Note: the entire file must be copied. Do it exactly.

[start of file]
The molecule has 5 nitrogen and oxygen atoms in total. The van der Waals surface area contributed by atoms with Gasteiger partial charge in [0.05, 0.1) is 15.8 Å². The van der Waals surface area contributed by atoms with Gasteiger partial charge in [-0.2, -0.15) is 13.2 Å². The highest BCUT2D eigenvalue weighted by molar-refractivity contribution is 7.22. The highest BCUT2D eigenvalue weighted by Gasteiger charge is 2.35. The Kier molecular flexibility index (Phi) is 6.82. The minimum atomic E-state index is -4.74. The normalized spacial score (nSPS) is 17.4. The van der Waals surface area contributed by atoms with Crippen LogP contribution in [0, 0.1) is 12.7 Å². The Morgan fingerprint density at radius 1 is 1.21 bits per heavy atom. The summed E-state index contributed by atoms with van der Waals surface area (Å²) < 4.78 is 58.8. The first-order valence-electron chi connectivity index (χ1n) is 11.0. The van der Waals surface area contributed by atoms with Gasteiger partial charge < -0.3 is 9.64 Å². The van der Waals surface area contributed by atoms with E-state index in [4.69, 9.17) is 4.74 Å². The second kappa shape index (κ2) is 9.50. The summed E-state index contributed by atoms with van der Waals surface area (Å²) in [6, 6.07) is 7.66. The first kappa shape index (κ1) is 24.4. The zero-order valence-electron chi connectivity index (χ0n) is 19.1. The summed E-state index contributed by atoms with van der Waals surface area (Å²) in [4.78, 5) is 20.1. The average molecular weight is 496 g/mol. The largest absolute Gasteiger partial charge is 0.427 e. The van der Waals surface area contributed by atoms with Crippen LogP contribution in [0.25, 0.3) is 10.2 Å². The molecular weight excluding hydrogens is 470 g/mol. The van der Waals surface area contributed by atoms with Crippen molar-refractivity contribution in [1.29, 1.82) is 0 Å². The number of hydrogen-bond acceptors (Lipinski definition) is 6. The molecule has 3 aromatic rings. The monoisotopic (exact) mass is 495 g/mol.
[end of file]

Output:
The molecule has 5 nitrogen and oxygen atoms in total. The van der Waals surface area contributed by atoms with Gasteiger partial charge in [0.05, 0.1) is 15.8 Å². The van der Waals surface area contributed by atoms with Gasteiger partial charge in [-0.2, -0.15) is 13.2 Å². The highest BCUT2D eigenvalue weighted by molar-refractivity contribution is 7.22. The highest BCUT2D eigenvalue weighted by Gasteiger charge is 2.35. The Kier molecular flexibility index (Phi) is 6.82. The minimum atomic E-state index is -4.74. The normalized spacial score (nSPS) is 17.4. The van der Waals surface area contributed by atoms with Crippen LogP contribution in [0, 0.1) is 12.7 Å². The Morgan fingerprint density at radius 1 is 1.21 bits per heavy atom. The summed E-state index contributed by atoms with van der Waals surface area (Å²) < 4.78 is 58.8. The first-order valence-electron chi connectivity index (χ1n) is 11.0. The van der Waals surface area contributed by atoms with Gasteiger partial charge < -0.3 is 9.64 Å². The van der Waals surface area contributed by atoms with E-state index in [4.69, 9.17) is 4.74 Å². The second kappa shape index (κ2) is 9.50. The summed E-state index contributed by atoms with van der Waals surface area (Å²) in [6, 6.07) is 7.66. The first kappa shape index (κ1) is 24.4. The zero-order valence-electron chi connectivity index (χ0n) is 19.1. The summed E-state index contributed by atoms with van der Waals surface area (Å²) in [4.78, 5) is 20.1. The average molecular weight is 496 g/mol. The largest absolute Gasteiger partial charge is 0.427 e. The van der Waals surface area contributed by atoms with Crippen LogP contribution in [0.25, 0.3) is 10.2 Å². The molecular weight excluding hydrogens is 470 g/mol. The van der Waals surface area contributed by atoms with Crippen molar-refractivity contribution in [1.29, 1.82) is 0 Å². The number of hydrogen-bond acceptors (Lipinski definition) is 6. The molecule has 3 aromatic rings. The monoisotopic (exact) mass is 495 g/mol.